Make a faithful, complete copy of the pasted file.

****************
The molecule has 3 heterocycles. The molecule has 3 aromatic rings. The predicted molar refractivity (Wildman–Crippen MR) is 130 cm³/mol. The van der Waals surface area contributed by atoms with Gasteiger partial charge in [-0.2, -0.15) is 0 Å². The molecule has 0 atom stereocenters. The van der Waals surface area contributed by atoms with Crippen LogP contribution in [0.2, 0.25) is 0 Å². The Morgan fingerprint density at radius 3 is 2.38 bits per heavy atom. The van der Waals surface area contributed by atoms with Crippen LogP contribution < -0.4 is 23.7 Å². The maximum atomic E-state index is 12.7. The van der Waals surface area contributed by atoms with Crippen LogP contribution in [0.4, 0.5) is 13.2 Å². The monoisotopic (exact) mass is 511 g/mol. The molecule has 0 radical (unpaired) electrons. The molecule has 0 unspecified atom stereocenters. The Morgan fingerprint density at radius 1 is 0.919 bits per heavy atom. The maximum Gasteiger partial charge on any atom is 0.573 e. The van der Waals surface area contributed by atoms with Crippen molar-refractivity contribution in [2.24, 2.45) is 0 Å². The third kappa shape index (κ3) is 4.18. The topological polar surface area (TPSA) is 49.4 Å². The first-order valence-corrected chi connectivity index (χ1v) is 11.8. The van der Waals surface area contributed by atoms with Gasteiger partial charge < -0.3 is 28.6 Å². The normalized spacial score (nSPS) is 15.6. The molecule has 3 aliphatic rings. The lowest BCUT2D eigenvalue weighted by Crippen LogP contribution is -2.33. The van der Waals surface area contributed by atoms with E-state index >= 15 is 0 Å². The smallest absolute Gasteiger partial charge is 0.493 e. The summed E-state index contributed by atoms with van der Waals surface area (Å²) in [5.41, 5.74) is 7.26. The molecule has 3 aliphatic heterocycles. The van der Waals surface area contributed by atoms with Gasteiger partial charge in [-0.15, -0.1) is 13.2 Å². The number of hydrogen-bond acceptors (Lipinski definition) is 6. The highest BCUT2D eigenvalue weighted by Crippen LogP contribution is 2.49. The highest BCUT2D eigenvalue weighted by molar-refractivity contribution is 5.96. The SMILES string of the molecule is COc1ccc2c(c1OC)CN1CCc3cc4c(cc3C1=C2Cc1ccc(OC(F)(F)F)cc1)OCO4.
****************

The molecule has 3 heterocycles. The molecule has 3 aromatic rings. The predicted molar refractivity (Wildman–Crippen MR) is 130 cm³/mol. The van der Waals surface area contributed by atoms with Gasteiger partial charge in [-0.2, -0.15) is 0 Å². The molecule has 0 atom stereocenters. The van der Waals surface area contributed by atoms with Crippen LogP contribution in [0.2, 0.25) is 0 Å². The Morgan fingerprint density at radius 3 is 2.38 bits per heavy atom. The van der Waals surface area contributed by atoms with Crippen LogP contribution < -0.4 is 23.7 Å². The maximum atomic E-state index is 12.7. The van der Waals surface area contributed by atoms with Crippen LogP contribution in [0.4, 0.5) is 13.2 Å². The monoisotopic (exact) mass is 511 g/mol. The molecule has 0 radical (unpaired) electrons. The molecule has 0 unspecified atom stereocenters. The Morgan fingerprint density at radius 1 is 0.919 bits per heavy atom. The maximum Gasteiger partial charge on any atom is 0.573 e. The van der Waals surface area contributed by atoms with Crippen molar-refractivity contribution in [2.24, 2.45) is 0 Å². The third kappa shape index (κ3) is 4.18. The topological polar surface area (TPSA) is 49.4 Å². The first-order valence-corrected chi connectivity index (χ1v) is 11.8. The van der Waals surface area contributed by atoms with Gasteiger partial charge < -0.3 is 28.6 Å². The normalized spacial score (nSPS) is 15.6. The molecule has 3 aliphatic rings. The lowest BCUT2D eigenvalue weighted by Crippen LogP contribution is -2.33. The van der Waals surface area contributed by atoms with E-state index >= 15 is 0 Å². The smallest absolute Gasteiger partial charge is 0.493 e. The summed E-state index contributed by atoms with van der Waals surface area (Å²) in [5.41, 5.74) is 7.26. The molecule has 3 aliphatic heterocycles. The van der Waals surface area contributed by atoms with Gasteiger partial charge in [-0.15, -0.1) is 13.2 Å². The number of hydrogen-bond acceptors (Lipinski definition) is 6. The highest BCUT2D eigenvalue weighted by Crippen LogP contribution is 2.49. The highest BCUT2D eigenvalue weighted by molar-refractivity contribution is 5.96. The SMILES string of the molecule is COc1ccc2c(c1OC)CN1CCc3cc4c(cc3C1=C2Cc1ccc(OC(F)(F)F)cc1)OCO4.